Long before Mad Men's Don Draper, there was Bill Browning - a handsome, flamboyant ad executive with Reader's Digest. From his Manhattan headquarters, the dashing bachelor travelled the world as the magazine's vice-president and international sales director. Blessed with charm, wit and a zest for life, Bill worked hard and played hard - martinis at the Playboy Club, evenings at 21 and a string of glamorous girlfriends. None of them, not even the brainy professor who was a dead ringer for Jackie Kennedy, could lure him into marriage.
He spent summers boating the St. Lawrence River on a series of cruisers named The Hangover. A devoted "river rat," Bill eventually bought Lyndoch Island and set up Camp Browning, which became party central for legions of family and friends.
A day of boating with Captain Billy, often aboard the mahogany runabout once owned by entertainer Victor Borge, would be followed by cocktails above the boathouse and a feast in the rustic dining cabin. Ever the generous host, Bill was also a bit of a show-off. He liked to impress guests by water-skiing at breakneck speed, even at an age when the rest of his buddies were armchair athletes.
Bill's love of the Thousand Islands extended to their wildlife. He donated Ironsides Island as a sanctuary for great blue herons. Every spring, more than a thousand of these magnificent birds return there to breed.
Bill was a self-made man who first honed his sales skills at the Kingston Whig-Standard and the Toronto Telegram. He grew up in Peterborough and Kingston, son of a travelling salesman who struggled to make ends meet. During the week, young Bill was man of the house, doing chores for his mother and helping care for his younger brother and two sisters.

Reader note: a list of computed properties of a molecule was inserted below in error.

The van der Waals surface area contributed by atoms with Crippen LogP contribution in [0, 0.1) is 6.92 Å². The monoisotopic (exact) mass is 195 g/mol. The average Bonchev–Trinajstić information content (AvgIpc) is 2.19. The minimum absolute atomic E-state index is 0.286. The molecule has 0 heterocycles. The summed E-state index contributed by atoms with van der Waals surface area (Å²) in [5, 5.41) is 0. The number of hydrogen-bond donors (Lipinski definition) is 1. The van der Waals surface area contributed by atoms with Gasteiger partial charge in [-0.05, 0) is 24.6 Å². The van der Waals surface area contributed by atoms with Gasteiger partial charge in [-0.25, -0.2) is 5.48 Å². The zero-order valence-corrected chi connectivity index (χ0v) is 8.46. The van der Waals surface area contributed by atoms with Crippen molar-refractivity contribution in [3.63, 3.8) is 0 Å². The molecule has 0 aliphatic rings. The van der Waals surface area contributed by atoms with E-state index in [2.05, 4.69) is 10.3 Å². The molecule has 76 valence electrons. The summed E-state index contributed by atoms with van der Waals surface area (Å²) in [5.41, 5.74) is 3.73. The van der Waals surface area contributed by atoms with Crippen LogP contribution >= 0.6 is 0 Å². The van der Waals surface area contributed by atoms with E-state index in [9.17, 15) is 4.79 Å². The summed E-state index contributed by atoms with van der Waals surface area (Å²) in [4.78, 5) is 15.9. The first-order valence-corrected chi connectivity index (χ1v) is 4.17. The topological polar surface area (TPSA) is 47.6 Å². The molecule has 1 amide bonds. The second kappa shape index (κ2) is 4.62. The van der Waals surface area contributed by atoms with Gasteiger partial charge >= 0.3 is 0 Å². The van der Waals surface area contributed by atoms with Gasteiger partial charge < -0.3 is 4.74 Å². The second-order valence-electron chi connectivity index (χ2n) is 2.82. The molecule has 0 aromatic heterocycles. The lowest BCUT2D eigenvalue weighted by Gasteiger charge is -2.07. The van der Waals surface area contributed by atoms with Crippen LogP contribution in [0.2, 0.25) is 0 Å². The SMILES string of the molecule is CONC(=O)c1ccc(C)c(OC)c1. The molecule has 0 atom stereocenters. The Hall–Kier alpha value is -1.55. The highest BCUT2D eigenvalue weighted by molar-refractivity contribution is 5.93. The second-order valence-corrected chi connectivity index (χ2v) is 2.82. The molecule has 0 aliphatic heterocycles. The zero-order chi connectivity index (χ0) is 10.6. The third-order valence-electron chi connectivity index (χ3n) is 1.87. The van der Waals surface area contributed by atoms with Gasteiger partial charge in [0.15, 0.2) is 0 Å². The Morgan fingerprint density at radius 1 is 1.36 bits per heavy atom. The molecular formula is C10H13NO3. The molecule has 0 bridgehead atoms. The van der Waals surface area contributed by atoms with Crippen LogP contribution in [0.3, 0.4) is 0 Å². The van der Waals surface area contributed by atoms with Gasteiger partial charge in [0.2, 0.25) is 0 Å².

At 16, he risked his life by diving in front of a ferry to save a drowning girl. He was awarded the silver medal of honour by the Governor-General and made a King Scout for his bravery. You could always count on Bill in a crisis, and he was ever the dutiful son, buying an ocean-side condo in Florida for his mother.
Though he never had children of his own, Bill was like a father to nephews Marc and Kim Aylesworth. He taught them to pilot boats and introduced them to the glories of Manhattan. When Kim died in a motorcycle accident at 22, Bill was heartbroken.
And there were other traumas. In the early 1960s, Bill returned from a trip to find burglars ransacking his New York apartment. They beat him with a glass bottle. His recovery was long and painful. A steel plate fortified his skull, and surgery restored a damaged eye. But his spirit remained unbroken, and setting off metal detectors at airports became a running joke.
After retirement, Bill spent winters in Fort Lauderdale, but always remained a proud Canadian and even owned a Canada Dry bottling plant, dubbed "the bubbly works."
When friends passed away, Bill always sent flowers in the shape of an anchor inscribed "Bon Voyage." So it seems only fitting to raise a glass and wish Captain Billy bon voyage. As he said himself, he had "a wonderful life and no regrets."
Linda Laughlin is Bill's cousin.
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